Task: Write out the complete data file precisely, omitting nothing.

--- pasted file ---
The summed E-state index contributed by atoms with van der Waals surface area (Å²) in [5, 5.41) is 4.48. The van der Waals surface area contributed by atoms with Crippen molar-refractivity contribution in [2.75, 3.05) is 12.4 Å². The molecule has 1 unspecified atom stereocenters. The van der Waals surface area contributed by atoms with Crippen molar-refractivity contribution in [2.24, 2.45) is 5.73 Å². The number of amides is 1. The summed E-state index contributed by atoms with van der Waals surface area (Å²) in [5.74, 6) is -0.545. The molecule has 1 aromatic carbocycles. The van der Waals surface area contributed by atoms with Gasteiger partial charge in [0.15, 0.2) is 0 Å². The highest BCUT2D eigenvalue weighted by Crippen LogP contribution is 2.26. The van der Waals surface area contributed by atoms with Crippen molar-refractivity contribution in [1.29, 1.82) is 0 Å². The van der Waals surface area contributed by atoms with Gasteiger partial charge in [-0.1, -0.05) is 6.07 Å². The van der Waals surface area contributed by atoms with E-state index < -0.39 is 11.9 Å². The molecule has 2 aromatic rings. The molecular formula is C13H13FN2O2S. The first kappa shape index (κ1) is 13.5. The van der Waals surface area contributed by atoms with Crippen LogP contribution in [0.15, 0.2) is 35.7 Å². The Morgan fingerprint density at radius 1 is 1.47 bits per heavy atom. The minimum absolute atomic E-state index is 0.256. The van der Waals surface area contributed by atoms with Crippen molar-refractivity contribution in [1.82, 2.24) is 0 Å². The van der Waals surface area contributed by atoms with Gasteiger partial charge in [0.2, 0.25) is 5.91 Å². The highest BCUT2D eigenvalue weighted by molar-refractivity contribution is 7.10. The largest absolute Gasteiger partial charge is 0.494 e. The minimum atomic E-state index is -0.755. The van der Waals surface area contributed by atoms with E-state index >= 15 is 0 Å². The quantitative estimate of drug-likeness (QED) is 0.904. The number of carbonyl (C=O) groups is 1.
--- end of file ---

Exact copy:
The summed E-state index contributed by atoms with van der Waals surface area (Å²) in [5, 5.41) is 4.48. The van der Waals surface area contributed by atoms with Crippen molar-refractivity contribution in [2.75, 3.05) is 12.4 Å². The molecule has 1 unspecified atom stereocenters. The van der Waals surface area contributed by atoms with Crippen molar-refractivity contribution in [2.24, 2.45) is 5.73 Å². The number of amides is 1. The summed E-state index contributed by atoms with van der Waals surface area (Å²) in [5.74, 6) is -0.545. The molecule has 1 aromatic carbocycles. The van der Waals surface area contributed by atoms with Gasteiger partial charge in [0.15, 0.2) is 0 Å². The highest BCUT2D eigenvalue weighted by Crippen LogP contribution is 2.26. The van der Waals surface area contributed by atoms with Crippen molar-refractivity contribution in [1.29, 1.82) is 0 Å². The van der Waals surface area contributed by atoms with Gasteiger partial charge in [-0.1, -0.05) is 6.07 Å². The van der Waals surface area contributed by atoms with E-state index < -0.39 is 11.9 Å². The molecule has 2 aromatic rings. The molecular formula is C13H13FN2O2S. The first kappa shape index (κ1) is 13.5. The van der Waals surface area contributed by atoms with Crippen LogP contribution in [0.15, 0.2) is 35.7 Å². The Morgan fingerprint density at radius 1 is 1.47 bits per heavy atom. The minimum absolute atomic E-state index is 0.256. The van der Waals surface area contributed by atoms with Crippen molar-refractivity contribution in [1.82, 2.24) is 0 Å². The van der Waals surface area contributed by atoms with Gasteiger partial charge in [0.2, 0.25) is 5.91 Å². The highest BCUT2D eigenvalue weighted by molar-refractivity contribution is 7.10. The largest absolute Gasteiger partial charge is 0.494 e. The minimum atomic E-state index is -0.755. The van der Waals surface area contributed by atoms with E-state index >= 15 is 0 Å². The quantitative estimate of drug-likeness (QED) is 0.904. The number of carbonyl (C=O) groups is 1.